Yesterday was Independence Day in the U.S. In fact, it was on July 4, 1776 that the Declaration of Independence was apparently signed. I say “apparently” because the date has been disputed for years and years and years and years. And years and years.
All that matters is, regardless of the day, the U.S. was no longer under British rule.
I’ve always enjoyed the celebrations. I like the patriotism. The pomp. The parades. The fireworks. The partying. The hotdogs. The beer. All of it.
From the time I was nine, I went to a summer camp in Vermont. In Poultney, Vermont to be precise. A pretty, little town, on Lake Champlain. Not far from Montreal. Maybe a couple of hours, max.
Camp Kinni Kinnic. An all-girls camp, it was owned by a judge of the juvenile court. Aunt Jeanette, as we affectionately called her. Her full name was Jeanette Brill. She had a son, Herbert, who took it over when she became too old. Herbert, and his wife, Edith. I cannot believe I remember their names. It was a loooooooooooong time ago.
Somewhere I read Joan Rivers went to the same camp. Anything’s possible. But f she did, it would have been way before my time. I went for seven summers. My last year I was fifteen.
We always celebrated July 4th and it was something we all looked forward to. Even the five or six of us who were Canadian. I remember it like it was yesterday. No matter how hot it was during the day, the evenings were really chilly. So we’d all be told to wear jeans and sweatshirts. Once it was dark, we’d head down to the waterfront, to the boating dock. They’d have rows and rows and rows of huge logs lined up, one behind the other, for us to sit on. Double rows, actually. I can still remember how bloody uncomfortable it was, but none of us cared.
There were sparklers for all of us. We had our own fireworks display. And we could also watch the displays coming from all the homes that surrounded the lake. The flag would be blowing gently in the breeze. We’d sing. It was beautiful, really. Then we’d have hot dogs and watermelon and cake and ice cream. And Coke. I remember that vividly, because it was the only time, in the two months we were there, we got soft drinks.
Well, that’s not entirely true. It was the only time on camp grounds. Once each month, each bunk would get a day off. On different days, obviously. Our bunk counsellors would drive us into the town of Rutland (woo hoo!!) for a day of goofing off. No activities. No chores. Just shopping, sightseeing, hanging out and gorging ourselves on as much junk food, soda pop and candy as we could manage in five hours.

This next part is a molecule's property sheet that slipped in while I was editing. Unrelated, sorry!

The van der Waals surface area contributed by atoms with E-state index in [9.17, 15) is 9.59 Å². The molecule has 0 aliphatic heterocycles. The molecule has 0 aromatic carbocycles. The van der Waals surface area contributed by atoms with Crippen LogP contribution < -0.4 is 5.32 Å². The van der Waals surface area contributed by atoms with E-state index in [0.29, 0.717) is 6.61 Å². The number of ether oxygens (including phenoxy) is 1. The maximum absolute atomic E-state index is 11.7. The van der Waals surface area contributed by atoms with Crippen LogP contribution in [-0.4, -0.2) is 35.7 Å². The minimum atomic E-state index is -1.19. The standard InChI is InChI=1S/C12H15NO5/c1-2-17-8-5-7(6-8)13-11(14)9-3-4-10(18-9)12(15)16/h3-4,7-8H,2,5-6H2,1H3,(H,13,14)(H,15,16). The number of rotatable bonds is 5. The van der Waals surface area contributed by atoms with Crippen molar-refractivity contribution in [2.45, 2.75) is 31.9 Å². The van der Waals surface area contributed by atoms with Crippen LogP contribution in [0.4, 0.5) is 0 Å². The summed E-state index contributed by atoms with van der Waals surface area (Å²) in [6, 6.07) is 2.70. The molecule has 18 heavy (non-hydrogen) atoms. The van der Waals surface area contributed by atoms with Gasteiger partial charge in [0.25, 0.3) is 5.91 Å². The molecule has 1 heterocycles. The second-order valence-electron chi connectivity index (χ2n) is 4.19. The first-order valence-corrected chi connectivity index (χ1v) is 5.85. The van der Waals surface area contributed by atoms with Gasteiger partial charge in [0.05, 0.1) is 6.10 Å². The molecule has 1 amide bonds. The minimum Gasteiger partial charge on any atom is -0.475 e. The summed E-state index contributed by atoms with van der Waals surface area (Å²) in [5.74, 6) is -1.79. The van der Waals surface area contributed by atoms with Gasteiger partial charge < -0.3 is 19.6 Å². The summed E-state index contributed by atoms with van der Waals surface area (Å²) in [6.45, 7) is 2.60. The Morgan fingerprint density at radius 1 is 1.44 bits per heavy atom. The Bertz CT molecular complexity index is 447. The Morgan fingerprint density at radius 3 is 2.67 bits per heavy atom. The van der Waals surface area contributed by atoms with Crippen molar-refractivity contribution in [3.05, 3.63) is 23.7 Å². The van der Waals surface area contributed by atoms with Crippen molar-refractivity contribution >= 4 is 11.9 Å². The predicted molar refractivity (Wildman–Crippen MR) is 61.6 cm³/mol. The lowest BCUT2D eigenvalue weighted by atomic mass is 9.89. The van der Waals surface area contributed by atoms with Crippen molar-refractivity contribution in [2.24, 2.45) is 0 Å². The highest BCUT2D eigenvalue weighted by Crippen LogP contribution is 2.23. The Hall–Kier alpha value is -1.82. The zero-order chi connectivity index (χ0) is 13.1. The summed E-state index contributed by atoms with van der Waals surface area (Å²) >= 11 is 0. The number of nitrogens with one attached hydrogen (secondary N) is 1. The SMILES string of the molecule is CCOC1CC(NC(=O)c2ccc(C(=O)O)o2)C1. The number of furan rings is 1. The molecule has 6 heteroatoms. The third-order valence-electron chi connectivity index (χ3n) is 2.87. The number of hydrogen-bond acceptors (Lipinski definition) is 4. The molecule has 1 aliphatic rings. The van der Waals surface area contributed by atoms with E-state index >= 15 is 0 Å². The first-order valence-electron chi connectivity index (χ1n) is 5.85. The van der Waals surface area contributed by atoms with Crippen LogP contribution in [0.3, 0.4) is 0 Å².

And then there were the nights when we snuck out of camp. Don’t freak out. We thought we were sneaking out. That’s what they wanted us to believe. It was all organized and orchestrated, trust me. I’m sure it was meant to teach us something, but I’m damned if I know what. Maybe to have an independent streak. Or to know it’s okay to break the rules from time to time.
Can you figure it out?
Not that it matters. We loved it. We never knew when it would happen. We’d be fast asleep. And all of a sudden, we’d be shaken gently awake, again by our bunk counsellors. They’d put their hands over our mouths, telling us to be quiet so we didn’t wake the other campers up. Then we’d stumble around getting dressed with no lights on and make our way, tip-toeing, in the dark, through the grounds, until we got to the gate at the main entrance. Which we’d have to climb over.
They never told us where we were going. Now that I think of it, I can’t believe we just followed them blindly, like sheep going to slaughter. But we did. We trusted people in those days. Bet it wouldn’t happen nowadays.
Once we were out of earshot of anyone who could stop us — and on the road — the counsellors put their flashlights on so we could see where we were going. We walked along the deserted country roads for about twenty minutes, until we came to a diner/dive. It was about 10:00 p.m. I can’t believe they were still open. Of course, that was probably pre-arranged as well.
What’d we do? We listened to music on the juke box. Ate BLTs (bacon, lettuce and tomato sandwiches). Drank Coke. Laughed. Yelled. Danced. Let off steam. And congratulated ourselves on our brilliant escape.
Of course we were sworn to secrecy. We couldn’t tell anyone. If we did, we’d never be allowed to break out again. It had to be our secret. All I can say is, boy were kids ever gullible in those days. Now it would be all over twitter and Facebook before we were past the entrance of the camp. It’d be a KinniLeak.
How times change, huh?
Hope your Fourth of July was as much fun as my memories of mine have been. How’d you celebrate?